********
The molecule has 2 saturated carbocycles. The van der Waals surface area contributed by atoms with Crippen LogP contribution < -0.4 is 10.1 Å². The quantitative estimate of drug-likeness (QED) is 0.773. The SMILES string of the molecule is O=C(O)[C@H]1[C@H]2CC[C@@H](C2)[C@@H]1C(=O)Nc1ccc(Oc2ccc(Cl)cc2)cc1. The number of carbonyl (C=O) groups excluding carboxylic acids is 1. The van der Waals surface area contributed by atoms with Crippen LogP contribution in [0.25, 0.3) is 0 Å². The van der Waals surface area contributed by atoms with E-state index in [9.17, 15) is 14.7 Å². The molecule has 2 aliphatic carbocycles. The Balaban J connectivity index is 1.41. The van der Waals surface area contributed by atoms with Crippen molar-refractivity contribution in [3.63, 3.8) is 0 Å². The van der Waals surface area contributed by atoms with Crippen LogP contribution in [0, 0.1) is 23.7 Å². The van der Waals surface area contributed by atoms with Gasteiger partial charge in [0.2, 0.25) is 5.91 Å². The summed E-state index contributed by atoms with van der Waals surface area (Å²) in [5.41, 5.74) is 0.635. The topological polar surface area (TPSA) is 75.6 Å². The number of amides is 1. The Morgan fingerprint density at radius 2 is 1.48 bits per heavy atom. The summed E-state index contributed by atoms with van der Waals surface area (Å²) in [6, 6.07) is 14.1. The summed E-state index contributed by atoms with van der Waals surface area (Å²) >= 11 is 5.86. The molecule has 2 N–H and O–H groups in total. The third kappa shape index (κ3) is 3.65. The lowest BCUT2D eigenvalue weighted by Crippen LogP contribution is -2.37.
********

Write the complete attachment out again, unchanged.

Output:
The molecule has 2 saturated carbocycles. The van der Waals surface area contributed by atoms with Crippen LogP contribution < -0.4 is 10.1 Å². The quantitative estimate of drug-likeness (QED) is 0.773. The SMILES string of the molecule is O=C(O)[C@H]1[C@H]2CC[C@@H](C2)[C@@H]1C(=O)Nc1ccc(Oc2ccc(Cl)cc2)cc1. The number of carbonyl (C=O) groups excluding carboxylic acids is 1. The van der Waals surface area contributed by atoms with Crippen LogP contribution in [0.25, 0.3) is 0 Å². The van der Waals surface area contributed by atoms with E-state index in [9.17, 15) is 14.7 Å². The molecule has 2 aliphatic carbocycles. The Balaban J connectivity index is 1.41. The van der Waals surface area contributed by atoms with Crippen molar-refractivity contribution in [3.63, 3.8) is 0 Å². The van der Waals surface area contributed by atoms with Crippen LogP contribution in [0, 0.1) is 23.7 Å². The van der Waals surface area contributed by atoms with Gasteiger partial charge in [0.2, 0.25) is 5.91 Å². The summed E-state index contributed by atoms with van der Waals surface area (Å²) in [5.41, 5.74) is 0.635. The topological polar surface area (TPSA) is 75.6 Å². The number of amides is 1. The Morgan fingerprint density at radius 2 is 1.48 bits per heavy atom. The summed E-state index contributed by atoms with van der Waals surface area (Å²) in [6, 6.07) is 14.1. The summed E-state index contributed by atoms with van der Waals surface area (Å²) >= 11 is 5.86. The molecule has 2 N–H and O–H groups in total. The third kappa shape index (κ3) is 3.65. The lowest BCUT2D eigenvalue weighted by Crippen LogP contribution is -2.37.